[langsec-discuss] LangSec BoF session at USENIX Security today at 9:30pm

Sergey Bratus sergey at cs.dartmouth.edu
Sun Aug 18 18:36:47 UTC 2013

    It was a lively exchange, and a number of interesting examples and 
research issues came up. We are working on the notes from the BoF, should 
have them in a couple of days.



On Sun, 18 Aug 2013, Will Sargent wrote:

> How was the BoF session?
> On Wed, Aug 14, 2013 at 11:05 AM, Sergey Bratus <sergey at cs.dartmouth.edu>wrote:
>> Dear All,
>>    The USENIX Security '13 LangSec BoF will be today, Wed Aug 14 at 9:30pm
>> in Regency Ballroom BCD (after the rump session). Description as posted
>> at http://langsec.org/bof/ follows:
>> Language-Theoretic Security: Compositional Correctness for the Real World
>> Handling the composition of computing systems is arguably the hardest task
>> of both security theory and practice. A system composed of parts with
>> well-understood properties typically has emergent properties that are hard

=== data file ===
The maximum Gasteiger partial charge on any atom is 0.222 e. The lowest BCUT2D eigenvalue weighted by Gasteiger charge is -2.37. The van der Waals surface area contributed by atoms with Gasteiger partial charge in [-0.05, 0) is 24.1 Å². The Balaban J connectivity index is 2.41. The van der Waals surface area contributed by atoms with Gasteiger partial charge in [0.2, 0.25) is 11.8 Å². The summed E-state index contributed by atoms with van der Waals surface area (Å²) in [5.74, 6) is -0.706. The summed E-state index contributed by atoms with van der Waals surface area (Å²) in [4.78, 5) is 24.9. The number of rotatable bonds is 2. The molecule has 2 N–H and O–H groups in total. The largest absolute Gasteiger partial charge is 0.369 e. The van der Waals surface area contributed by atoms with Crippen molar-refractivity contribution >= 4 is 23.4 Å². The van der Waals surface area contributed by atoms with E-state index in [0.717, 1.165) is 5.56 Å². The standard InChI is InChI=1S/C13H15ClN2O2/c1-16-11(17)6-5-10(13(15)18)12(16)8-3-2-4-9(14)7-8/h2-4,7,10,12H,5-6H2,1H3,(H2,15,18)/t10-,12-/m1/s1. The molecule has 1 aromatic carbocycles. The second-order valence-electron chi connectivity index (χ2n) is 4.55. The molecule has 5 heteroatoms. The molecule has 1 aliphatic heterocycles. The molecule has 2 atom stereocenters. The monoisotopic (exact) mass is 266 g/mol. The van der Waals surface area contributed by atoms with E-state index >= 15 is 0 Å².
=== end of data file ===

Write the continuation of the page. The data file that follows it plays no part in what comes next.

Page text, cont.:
>> to derive from the properties of the parts, to validate, or even to detect.
>> These new properties often come as a nasty surprise, creating
>> vulnerabilities that only manifest when "safe" pieces are combined.
>> The language-theoretic view of security examines system and program
>> components as computational automata, both in isolation and when composed
>> into larger systems. This approach has led to the discovery of serious
>> vulnerabilities in the PKI infrastructure, remote PHY-layer frame injection
>> in 802.11b and other wireless protocols, and attacker-driven computation in
>> the ELF runtime toolchain. Defensively, it also points the way to better
>> implementation security through message validation and the conceptual
>> separation of code between input recognition and processing. This BoF will
>> also explore how to employ language-theoretic principles to construct
>> software that is robust by design and exposes as little state and
>> computational power as possible to adversaries.
>> If you've ever struggled to find a "sweet spot" between formal software
>> validation and the collective experience of both software exploiters and
>> defenders in the field, language-theoretic security offers a way to design
>> protocols and build systems that can actually be validated and avoid large
>> classes of bugs. Come hear success stories in both attack and defense, and
>> check out the theory and systems challenges of this new and developing
>> field.
>> Meredith L. Patterson, Nuance Communications
>> Sergey Bratus, Dartmouth College
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